Rudy Giuliani Looks to Reprise 'Jack-of-all-Trades' Role With Trump's 2020 Campaign

Rudy Giuliani Donald Trump 2020
Rudy Giuliani wants to reprise his former role in the Trump campaign for the 2020 election. Aaron P. Bernstein/Getty Images

Rudy Giuliani is reportedly pitching to reprise his "jack-of-all-trades" role within the Trump campaign as it gears up for the 2020 election.

According to POLITICO, Giuliani wants to once again act as a wide-ranging consultant to President Donald Trump's campaign, helping aides to develop policy, honing speeches, warming up rally crowds and bouncing ideas around with the candidate himself.

"We'll see where they have holes and where they need help," Giuliani, a former New York City mayor and Trump's attorney during the Mueller investigation, told POLITICO. "I'm available to do a lot of it."

Giuliani has had a turbulent time representing Trump in the president's battle against special counsel Robert Mueller's investigation. He appeared regularly in the media to defend Trump's reputation as the investigation rolled on, and to soften the ground for the president's defense.

But he also made several gaffes, bringing his effectiveness as an advocate for Trump into question.

Giuliani revealed that Trump, who denied knowledge of the payment, reimbursed his ex-personal lawyer Michael Cohen for the $130,000 hush payment to Stormy Daniels, whose real name is Stephanie Clifford, a porn star who alleged she had an affair with the president.

After appearing to undermine his boss's claim of ignorance, Giuliani subsequently had to clarify that Trump had paid Cohen back for unspecified expenses and was not aware of what the money had been spent on.

In another gaffe, Giuliani suggested Trump was involved in talks for the Moscow Trump Tower business deal concurrently with the 2016 election, when the then-candidate was pushing to lift sanctions on Russia and called on the Russian government to publish emails hacked from his rival, the Democratic nominee Hillary Clinton.

He then issued a statement to say his comments on NBC's Meet The Press were merely hypothetical and that they did not reflect real conversations he had with the president.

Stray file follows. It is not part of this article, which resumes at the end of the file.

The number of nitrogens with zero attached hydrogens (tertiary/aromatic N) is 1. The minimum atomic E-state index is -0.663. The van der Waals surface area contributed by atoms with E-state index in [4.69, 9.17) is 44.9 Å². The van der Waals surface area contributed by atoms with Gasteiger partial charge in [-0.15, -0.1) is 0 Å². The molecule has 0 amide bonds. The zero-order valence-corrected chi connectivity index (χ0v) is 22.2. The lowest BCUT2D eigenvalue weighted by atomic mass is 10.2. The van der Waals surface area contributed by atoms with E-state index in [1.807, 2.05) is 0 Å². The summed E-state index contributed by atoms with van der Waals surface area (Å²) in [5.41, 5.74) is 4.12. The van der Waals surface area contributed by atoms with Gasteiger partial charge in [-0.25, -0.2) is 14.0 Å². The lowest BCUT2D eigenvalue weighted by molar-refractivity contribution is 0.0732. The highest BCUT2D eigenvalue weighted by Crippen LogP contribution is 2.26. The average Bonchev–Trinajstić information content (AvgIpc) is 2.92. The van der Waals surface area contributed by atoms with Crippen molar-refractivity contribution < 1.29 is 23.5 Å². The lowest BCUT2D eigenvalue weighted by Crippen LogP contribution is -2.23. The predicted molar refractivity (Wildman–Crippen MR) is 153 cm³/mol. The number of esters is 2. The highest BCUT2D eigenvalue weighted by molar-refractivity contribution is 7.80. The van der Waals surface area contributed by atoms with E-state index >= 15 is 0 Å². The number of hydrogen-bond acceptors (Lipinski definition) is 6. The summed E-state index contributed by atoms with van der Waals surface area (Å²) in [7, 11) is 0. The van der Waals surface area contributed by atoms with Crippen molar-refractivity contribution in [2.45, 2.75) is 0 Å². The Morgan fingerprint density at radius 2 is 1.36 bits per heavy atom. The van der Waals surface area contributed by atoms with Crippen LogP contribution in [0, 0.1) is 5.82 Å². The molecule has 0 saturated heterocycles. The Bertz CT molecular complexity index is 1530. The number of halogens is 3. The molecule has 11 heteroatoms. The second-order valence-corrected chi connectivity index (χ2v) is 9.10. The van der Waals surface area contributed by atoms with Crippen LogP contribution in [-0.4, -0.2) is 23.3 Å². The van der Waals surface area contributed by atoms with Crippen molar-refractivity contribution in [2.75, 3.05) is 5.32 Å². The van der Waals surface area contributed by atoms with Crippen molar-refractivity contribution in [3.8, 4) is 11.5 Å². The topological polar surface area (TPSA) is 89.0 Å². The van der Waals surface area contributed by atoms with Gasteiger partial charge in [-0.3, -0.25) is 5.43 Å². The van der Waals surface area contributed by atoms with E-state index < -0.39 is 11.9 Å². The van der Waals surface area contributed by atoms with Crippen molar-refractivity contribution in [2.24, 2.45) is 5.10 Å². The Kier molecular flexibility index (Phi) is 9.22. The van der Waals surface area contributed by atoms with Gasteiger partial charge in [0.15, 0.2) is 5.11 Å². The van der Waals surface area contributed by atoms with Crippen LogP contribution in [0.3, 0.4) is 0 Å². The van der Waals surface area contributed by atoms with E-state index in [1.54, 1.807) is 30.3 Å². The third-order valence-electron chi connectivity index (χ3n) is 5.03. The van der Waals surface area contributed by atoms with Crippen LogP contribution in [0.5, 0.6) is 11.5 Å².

Moreover, in an interview with The New Yorker, Giuliani was asked about a BuzzFeed report that Mueller's investigation uncovered evidence Trump had directed Cohen to lie to Congress about his business dealings in Russia. Giuliani revealed that he had listened to exonerating tapes of the president.

"I shouldn't have said 'tapes,'" Giuliani then said. "They alleged there were texts and e-mails that corroborated that Cohen was saying the president told him to lie. There were no texts, there were no e-mails, and the president never told him to lie."

Trump's lawyer then clarified that he had listened to tapes "but none of them concern this."

The Associated Press reported that a spate of poor media performances led to Trump's aides urging him to bench Giuliani, believing he may have been drinking alcohol before appearing on TV. He then seemed to disappear from American screens for a period of time.

But he returned as the final Mueller report emerged to claim it exonerated President Trump.

Though the report said the evidence did not establish that Trump or his campaign conspired with Russia to influence the election, it did lay out the evidence of the president's multiple attempts to obstruct justice relating to the investigation.

Mueller did not accuse Trump of a crime, citing the Justice Department's guidance that a sitting president cannot be indicted, but also said the report did not exonerate Trump either.

Giuliani had pushed hard for Trump not to sit down for a face-to-face interview with Mueller, believing the president would incriminate himself under pressure from prosecutors. Instead, Trump submitted written answers to Mueller's questions.